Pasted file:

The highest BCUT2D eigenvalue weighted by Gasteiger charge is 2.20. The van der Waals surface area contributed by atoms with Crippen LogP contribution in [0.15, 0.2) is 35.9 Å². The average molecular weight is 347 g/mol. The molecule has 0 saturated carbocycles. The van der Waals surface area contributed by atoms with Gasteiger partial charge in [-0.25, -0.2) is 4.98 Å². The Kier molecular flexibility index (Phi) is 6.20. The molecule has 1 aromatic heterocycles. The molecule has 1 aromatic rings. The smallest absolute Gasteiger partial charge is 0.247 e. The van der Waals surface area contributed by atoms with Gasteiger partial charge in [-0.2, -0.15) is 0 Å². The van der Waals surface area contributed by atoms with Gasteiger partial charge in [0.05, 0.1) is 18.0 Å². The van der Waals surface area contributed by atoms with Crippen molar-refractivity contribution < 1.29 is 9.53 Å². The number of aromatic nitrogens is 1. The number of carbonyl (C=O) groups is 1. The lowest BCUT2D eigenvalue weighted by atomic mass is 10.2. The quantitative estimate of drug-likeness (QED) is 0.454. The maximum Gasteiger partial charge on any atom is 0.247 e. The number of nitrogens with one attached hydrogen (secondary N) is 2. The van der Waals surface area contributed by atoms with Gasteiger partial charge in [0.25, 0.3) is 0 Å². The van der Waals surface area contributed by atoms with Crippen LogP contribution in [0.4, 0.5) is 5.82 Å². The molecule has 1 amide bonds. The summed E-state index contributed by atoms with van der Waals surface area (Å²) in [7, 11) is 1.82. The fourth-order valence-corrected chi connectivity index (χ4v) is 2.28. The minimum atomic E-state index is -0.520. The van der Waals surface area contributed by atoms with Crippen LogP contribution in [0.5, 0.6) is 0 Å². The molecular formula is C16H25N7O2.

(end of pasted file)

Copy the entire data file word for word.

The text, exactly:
The highest BCUT2D eigenvalue weighted by Gasteiger charge is 2.20. The van der Waals surface area contributed by atoms with Crippen LogP contribution in [0.15, 0.2) is 35.9 Å². The average molecular weight is 347 g/mol. The molecule has 0 saturated carbocycles. The van der Waals surface area contributed by atoms with Gasteiger partial charge in [-0.25, -0.2) is 4.98 Å². The Kier molecular flexibility index (Phi) is 6.20. The molecule has 1 aromatic heterocycles. The molecule has 1 aromatic rings. The smallest absolute Gasteiger partial charge is 0.247 e. The van der Waals surface area contributed by atoms with Gasteiger partial charge in [-0.2, -0.15) is 0 Å². The van der Waals surface area contributed by atoms with Gasteiger partial charge in [0.05, 0.1) is 18.0 Å². The van der Waals surface area contributed by atoms with Crippen molar-refractivity contribution < 1.29 is 9.53 Å². The number of aromatic nitrogens is 1. The number of carbonyl (C=O) groups is 1. The lowest BCUT2D eigenvalue weighted by atomic mass is 10.2. The quantitative estimate of drug-likeness (QED) is 0.454. The maximum Gasteiger partial charge on any atom is 0.247 e. The number of nitrogens with one attached hydrogen (secondary N) is 2. The van der Waals surface area contributed by atoms with Gasteiger partial charge in [0.25, 0.3) is 0 Å². The van der Waals surface area contributed by atoms with Crippen LogP contribution in [0.4, 0.5) is 5.82 Å². The molecule has 1 amide bonds. The summed E-state index contributed by atoms with van der Waals surface area (Å²) in [7, 11) is 1.82. The fourth-order valence-corrected chi connectivity index (χ4v) is 2.28. The minimum atomic E-state index is -0.520. The van der Waals surface area contributed by atoms with Crippen LogP contribution in [0.5, 0.6) is 0 Å². The molecular formula is C16H25N7O2.